I live in Charleston. Though my roots go many generations deep in the soil of the rural Upstate – and I love the green rolling hills and blue mountains — Charleston is the place I love the most.
In Charleston, I live downtown near the College of Charleston, right in the middle of the peninsula. It’s about a five-minute walk either way down Calhoun Street, and I’m looking at the Ashley River or the Cooper River and the harbor. One of my favorite things to do for exercise is to run (actually, just walk fast) in a circle around the peninsula with the water beside me most all the way around.
Late one afternoon last week, just as the sun was setting a deep red over the harbor and a big bright full moon was rising, I began my run around the peninsula. As I rounded a corner, I noticed that the street was flooded, a common sight in Charleston. As I reached the sidewalk by the Ashley River, I saw that the tide was in and extra high; in places, the water was gently washing over the sidewalk.
As I ran down the sidewalk and sidestepped the incoming water, I had an epiphany that caused me to stop dead in my tracks. I looked down at the water gently lapping over my green Nikes and I thought, “This is climate change, and it’s happening right now, in my town. It’s literally at my feet.”
As I stood there pondering this, a second revelation soon followed: There is no one in South Carolina who is sounding the alarm and working to prepare for what’s to come.
The more I thought about it, the more convinced I became that there is a huge void of both public attention and strong leadership focused on this issue in our state.
First, climate change. There are few issues as partisan and divisive as the climate change debate. On one side are the naysayers who believe it’s not really a threat and just a left-wing hoax. The other side says we are all doomed and it’s just a matter of time before all is lost. This pretty evenly breaks down as Republicans and Democrats.
As I stood there watching the water ripple over my shoes, I thought of how stupid and rigid this partisan debate had become. This was not Democratic water or Republican water. It was floodwater, and it is real right now. The question is: What are we going to do about it?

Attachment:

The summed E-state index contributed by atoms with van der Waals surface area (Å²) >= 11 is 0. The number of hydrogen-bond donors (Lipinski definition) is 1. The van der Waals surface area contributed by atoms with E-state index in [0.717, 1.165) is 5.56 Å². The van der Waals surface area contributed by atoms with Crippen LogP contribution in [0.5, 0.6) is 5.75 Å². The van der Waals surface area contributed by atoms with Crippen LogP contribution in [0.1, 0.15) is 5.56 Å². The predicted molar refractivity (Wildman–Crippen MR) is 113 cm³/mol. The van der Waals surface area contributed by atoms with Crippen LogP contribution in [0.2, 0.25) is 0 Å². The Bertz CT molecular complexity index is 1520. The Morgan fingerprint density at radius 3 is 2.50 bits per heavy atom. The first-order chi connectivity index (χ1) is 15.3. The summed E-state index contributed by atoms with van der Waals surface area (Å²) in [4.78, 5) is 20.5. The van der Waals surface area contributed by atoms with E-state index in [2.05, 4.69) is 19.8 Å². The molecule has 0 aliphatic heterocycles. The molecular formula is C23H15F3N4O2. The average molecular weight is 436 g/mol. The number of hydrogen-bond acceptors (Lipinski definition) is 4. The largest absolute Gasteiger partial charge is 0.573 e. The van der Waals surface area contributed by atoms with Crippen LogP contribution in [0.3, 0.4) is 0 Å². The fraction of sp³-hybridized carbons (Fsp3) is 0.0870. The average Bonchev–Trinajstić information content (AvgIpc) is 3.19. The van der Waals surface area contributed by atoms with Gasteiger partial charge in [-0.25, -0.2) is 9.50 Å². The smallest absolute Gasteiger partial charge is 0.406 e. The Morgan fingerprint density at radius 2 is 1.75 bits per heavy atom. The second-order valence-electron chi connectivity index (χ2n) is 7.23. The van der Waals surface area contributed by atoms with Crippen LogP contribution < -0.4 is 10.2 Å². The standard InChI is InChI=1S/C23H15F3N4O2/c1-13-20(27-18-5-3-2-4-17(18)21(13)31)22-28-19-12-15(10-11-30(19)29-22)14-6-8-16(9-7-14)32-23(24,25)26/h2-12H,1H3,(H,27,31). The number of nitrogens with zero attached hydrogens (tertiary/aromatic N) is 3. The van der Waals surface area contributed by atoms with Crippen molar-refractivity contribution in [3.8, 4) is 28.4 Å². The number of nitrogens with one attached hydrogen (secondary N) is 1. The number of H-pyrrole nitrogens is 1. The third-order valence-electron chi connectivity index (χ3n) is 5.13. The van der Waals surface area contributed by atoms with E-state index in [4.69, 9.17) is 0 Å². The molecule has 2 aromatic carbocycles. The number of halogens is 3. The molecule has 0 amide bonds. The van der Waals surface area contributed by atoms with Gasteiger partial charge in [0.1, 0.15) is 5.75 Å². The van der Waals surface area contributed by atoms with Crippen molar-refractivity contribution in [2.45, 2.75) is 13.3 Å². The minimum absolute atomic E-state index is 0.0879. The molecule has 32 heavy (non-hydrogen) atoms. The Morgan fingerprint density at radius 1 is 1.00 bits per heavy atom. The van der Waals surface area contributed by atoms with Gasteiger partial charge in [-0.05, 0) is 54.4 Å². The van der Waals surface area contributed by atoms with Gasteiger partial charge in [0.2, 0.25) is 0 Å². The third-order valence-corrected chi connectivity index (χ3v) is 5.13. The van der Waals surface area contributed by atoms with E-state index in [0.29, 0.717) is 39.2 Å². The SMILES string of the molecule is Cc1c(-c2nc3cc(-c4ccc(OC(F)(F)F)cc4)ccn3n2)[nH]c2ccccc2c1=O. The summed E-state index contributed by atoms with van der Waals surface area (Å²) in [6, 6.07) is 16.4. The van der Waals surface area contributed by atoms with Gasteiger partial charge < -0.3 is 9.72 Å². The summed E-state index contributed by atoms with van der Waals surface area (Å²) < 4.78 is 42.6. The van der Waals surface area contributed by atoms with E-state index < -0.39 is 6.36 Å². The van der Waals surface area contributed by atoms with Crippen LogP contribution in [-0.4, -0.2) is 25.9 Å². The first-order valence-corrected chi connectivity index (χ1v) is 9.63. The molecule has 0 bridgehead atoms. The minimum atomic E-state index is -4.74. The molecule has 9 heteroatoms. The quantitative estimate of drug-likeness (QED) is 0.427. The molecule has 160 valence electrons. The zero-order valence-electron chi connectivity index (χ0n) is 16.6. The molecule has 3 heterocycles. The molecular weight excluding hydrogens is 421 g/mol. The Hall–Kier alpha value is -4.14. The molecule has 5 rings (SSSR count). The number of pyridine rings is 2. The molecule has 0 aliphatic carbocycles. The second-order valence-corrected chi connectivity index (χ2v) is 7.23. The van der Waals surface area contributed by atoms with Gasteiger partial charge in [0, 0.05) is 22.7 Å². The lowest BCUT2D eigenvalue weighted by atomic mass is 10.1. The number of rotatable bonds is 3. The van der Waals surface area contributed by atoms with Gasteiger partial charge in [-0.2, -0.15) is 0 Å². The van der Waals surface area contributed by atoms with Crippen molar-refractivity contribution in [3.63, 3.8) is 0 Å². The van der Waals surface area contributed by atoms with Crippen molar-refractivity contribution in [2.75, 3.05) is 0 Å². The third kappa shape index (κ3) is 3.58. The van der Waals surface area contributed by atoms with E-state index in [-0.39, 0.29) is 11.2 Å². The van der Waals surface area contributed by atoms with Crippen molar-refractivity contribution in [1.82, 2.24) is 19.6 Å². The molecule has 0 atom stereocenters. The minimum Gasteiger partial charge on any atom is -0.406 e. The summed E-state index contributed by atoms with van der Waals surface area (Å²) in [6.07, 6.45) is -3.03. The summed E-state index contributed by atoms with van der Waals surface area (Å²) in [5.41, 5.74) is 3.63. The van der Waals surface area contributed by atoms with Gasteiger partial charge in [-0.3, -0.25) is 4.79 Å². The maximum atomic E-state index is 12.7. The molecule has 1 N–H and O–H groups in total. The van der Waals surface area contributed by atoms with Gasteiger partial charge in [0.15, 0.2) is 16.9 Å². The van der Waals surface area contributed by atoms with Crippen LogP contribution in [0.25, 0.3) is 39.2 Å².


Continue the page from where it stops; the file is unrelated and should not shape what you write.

I consider myself reasonably well informed about public policy issues in our state and I could not think of any big effort under way to do something about climate change (aka the water at my feet). When I Googled “South Carolina climate change,” a few news articles came up about statements by some politicians, environmental groups and government agencies, but not much else.
Sure, there has been some work done and press releases written. Where was the four-part newspaper series, where was the legislative hearings, where were the crowds of upset citizens, where is the plan of what we need to do — and most of all, where was the leadership on this issue?
Who are the leaders in South Carolina on this issue?
We desperately need someone to stand up and lead. Someone who will do the research, learn the data, articulate a plan of what we should do and call out politicians who block meaningful action. We need a leader not to argue about if climate change is real and about polar bears on the melting polar ice, we need a leader focused on what we in South Carolina need to do about the problems that face us today and are getting worse with time (see above re: my wet feet).
South Carolina needs a Climate Change Hero.
Our hero can be anyone who will take the time to do it, who has the smarts to put it all together and has a steely long-term commitment. No Ph.D is required, there is no age requirement and prior experience is not necessary.
The country and the world are full of people who have simply made a commitment to an issue, gone to work and had a real lasting, positive impact. It can be done.
And with the Internet, anyone can go online to find all the information and tools they need to get started and be effective. Anyone can see the stories of people who have done this before, learn how to build a support group, organize supporters online, raise money, build media support, etc. It’s all there online if you look — the people, the resources, the ideas, the support groups, the models of what works.
South Carolina needs a Climate Change Hero — the job is open.
I don’t know what all we need to do as a state; I certainly don’t have all the answers. But I do know this: My feet are wet and it’s only going to get worse.
If you want the job, send me an email — maybe I can help you get started. I’m willing to try.
Phil Noble is a businessman in Charleston and president of the S.C. New Democrats, an independent reform group started by former Gov. Richard Riley. Email him at firstname.lastname@example.org.